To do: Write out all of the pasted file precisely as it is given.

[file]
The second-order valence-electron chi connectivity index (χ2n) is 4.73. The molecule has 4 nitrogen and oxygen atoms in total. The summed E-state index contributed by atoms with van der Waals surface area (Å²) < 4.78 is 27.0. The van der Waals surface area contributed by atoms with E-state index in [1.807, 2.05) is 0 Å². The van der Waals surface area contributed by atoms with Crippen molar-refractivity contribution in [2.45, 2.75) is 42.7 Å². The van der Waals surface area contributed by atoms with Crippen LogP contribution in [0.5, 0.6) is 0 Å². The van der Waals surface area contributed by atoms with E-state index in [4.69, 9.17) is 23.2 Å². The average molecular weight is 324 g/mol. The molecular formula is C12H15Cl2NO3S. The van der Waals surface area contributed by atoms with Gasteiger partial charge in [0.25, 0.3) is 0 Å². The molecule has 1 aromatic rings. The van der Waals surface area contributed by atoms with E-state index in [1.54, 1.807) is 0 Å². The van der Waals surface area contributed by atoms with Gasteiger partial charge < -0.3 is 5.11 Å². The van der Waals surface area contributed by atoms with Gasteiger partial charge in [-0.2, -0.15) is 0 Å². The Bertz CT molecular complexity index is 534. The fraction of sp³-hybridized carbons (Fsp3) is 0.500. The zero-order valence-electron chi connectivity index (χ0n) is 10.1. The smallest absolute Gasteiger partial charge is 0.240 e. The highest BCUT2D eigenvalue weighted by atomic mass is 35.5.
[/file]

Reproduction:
The second-order valence-electron chi connectivity index (χ2n) is 4.73. The molecule has 4 nitrogen and oxygen atoms in total. The summed E-state index contributed by atoms with van der Waals surface area (Å²) < 4.78 is 27.0. The van der Waals surface area contributed by atoms with E-state index in [1.807, 2.05) is 0 Å². The van der Waals surface area contributed by atoms with Crippen molar-refractivity contribution in [2.45, 2.75) is 42.7 Å². The van der Waals surface area contributed by atoms with Crippen LogP contribution in [0.5, 0.6) is 0 Å². The van der Waals surface area contributed by atoms with E-state index in [4.69, 9.17) is 23.2 Å². The average molecular weight is 324 g/mol. The molecular formula is C12H15Cl2NO3S. The van der Waals surface area contributed by atoms with Gasteiger partial charge in [0.25, 0.3) is 0 Å². The molecule has 1 aromatic rings. The van der Waals surface area contributed by atoms with E-state index in [1.54, 1.807) is 0 Å². The van der Waals surface area contributed by atoms with Gasteiger partial charge < -0.3 is 5.11 Å². The van der Waals surface area contributed by atoms with Gasteiger partial charge in [-0.2, -0.15) is 0 Å². The Bertz CT molecular complexity index is 534. The fraction of sp³-hybridized carbons (Fsp3) is 0.500. The zero-order valence-electron chi connectivity index (χ0n) is 10.1. The smallest absolute Gasteiger partial charge is 0.240 e. The highest BCUT2D eigenvalue weighted by atomic mass is 35.5.